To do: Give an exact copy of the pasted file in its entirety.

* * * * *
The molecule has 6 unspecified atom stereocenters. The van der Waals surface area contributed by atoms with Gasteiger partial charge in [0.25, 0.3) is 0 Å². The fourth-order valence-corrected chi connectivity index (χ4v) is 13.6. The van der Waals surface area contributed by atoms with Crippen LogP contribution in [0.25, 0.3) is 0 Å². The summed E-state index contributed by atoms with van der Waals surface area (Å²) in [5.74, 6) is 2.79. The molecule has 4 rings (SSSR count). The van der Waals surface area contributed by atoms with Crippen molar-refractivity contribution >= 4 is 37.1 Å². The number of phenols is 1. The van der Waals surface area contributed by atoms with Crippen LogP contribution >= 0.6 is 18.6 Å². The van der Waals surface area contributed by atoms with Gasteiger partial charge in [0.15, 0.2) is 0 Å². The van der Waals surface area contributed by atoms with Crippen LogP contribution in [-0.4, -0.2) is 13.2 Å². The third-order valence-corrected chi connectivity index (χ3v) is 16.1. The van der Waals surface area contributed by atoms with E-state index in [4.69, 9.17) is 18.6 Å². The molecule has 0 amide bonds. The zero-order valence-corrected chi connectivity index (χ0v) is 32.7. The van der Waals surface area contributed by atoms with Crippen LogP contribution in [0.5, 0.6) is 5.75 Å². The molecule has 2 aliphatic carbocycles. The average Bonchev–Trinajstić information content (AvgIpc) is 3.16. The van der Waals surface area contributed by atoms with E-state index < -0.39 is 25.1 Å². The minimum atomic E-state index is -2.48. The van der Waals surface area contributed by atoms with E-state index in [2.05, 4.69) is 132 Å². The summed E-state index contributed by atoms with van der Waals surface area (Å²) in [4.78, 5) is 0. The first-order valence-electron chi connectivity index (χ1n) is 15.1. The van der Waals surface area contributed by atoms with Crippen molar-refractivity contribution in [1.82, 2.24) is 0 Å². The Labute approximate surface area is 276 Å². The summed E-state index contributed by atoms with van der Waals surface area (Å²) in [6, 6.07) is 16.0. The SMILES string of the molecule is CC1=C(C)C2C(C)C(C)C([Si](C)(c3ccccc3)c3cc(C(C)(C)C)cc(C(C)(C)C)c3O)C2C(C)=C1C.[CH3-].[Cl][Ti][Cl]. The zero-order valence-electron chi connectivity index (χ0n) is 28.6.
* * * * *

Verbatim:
The molecule has 6 unspecified atom stereocenters. The van der Waals surface area contributed by atoms with Gasteiger partial charge in [0.25, 0.3) is 0 Å². The fourth-order valence-corrected chi connectivity index (χ4v) is 13.6. The van der Waals surface area contributed by atoms with Crippen LogP contribution in [0.25, 0.3) is 0 Å². The summed E-state index contributed by atoms with van der Waals surface area (Å²) in [5.74, 6) is 2.79. The molecule has 4 rings (SSSR count). The van der Waals surface area contributed by atoms with Crippen molar-refractivity contribution >= 4 is 37.1 Å². The number of phenols is 1. The van der Waals surface area contributed by atoms with Crippen LogP contribution >= 0.6 is 18.6 Å². The van der Waals surface area contributed by atoms with Gasteiger partial charge in [0.15, 0.2) is 0 Å². The van der Waals surface area contributed by atoms with Crippen LogP contribution in [-0.4, -0.2) is 13.2 Å². The third-order valence-corrected chi connectivity index (χ3v) is 16.1. The van der Waals surface area contributed by atoms with E-state index in [4.69, 9.17) is 18.6 Å². The molecule has 0 amide bonds. The zero-order valence-corrected chi connectivity index (χ0v) is 32.7. The van der Waals surface area contributed by atoms with Crippen LogP contribution in [0.5, 0.6) is 5.75 Å². The molecule has 2 aliphatic carbocycles. The average Bonchev–Trinajstić information content (AvgIpc) is 3.16. The van der Waals surface area contributed by atoms with E-state index < -0.39 is 25.1 Å². The minimum atomic E-state index is -2.48. The van der Waals surface area contributed by atoms with E-state index in [2.05, 4.69) is 132 Å². The summed E-state index contributed by atoms with van der Waals surface area (Å²) in [4.78, 5) is 0. The first-order valence-electron chi connectivity index (χ1n) is 15.1. The van der Waals surface area contributed by atoms with Crippen molar-refractivity contribution in [1.82, 2.24) is 0 Å². The Labute approximate surface area is 276 Å². The summed E-state index contributed by atoms with van der Waals surface area (Å²) in [6, 6.07) is 16.0. The SMILES string of the molecule is CC1=C(C)C2C(C)C(C)C([Si](C)(c3ccccc3)c3cc(C(C)(C)C)cc(C(C)(C)C)c3O)C2C(C)=C1C.[CH3-].[Cl][Ti][Cl]. The zero-order valence-electron chi connectivity index (χ0n) is 28.6.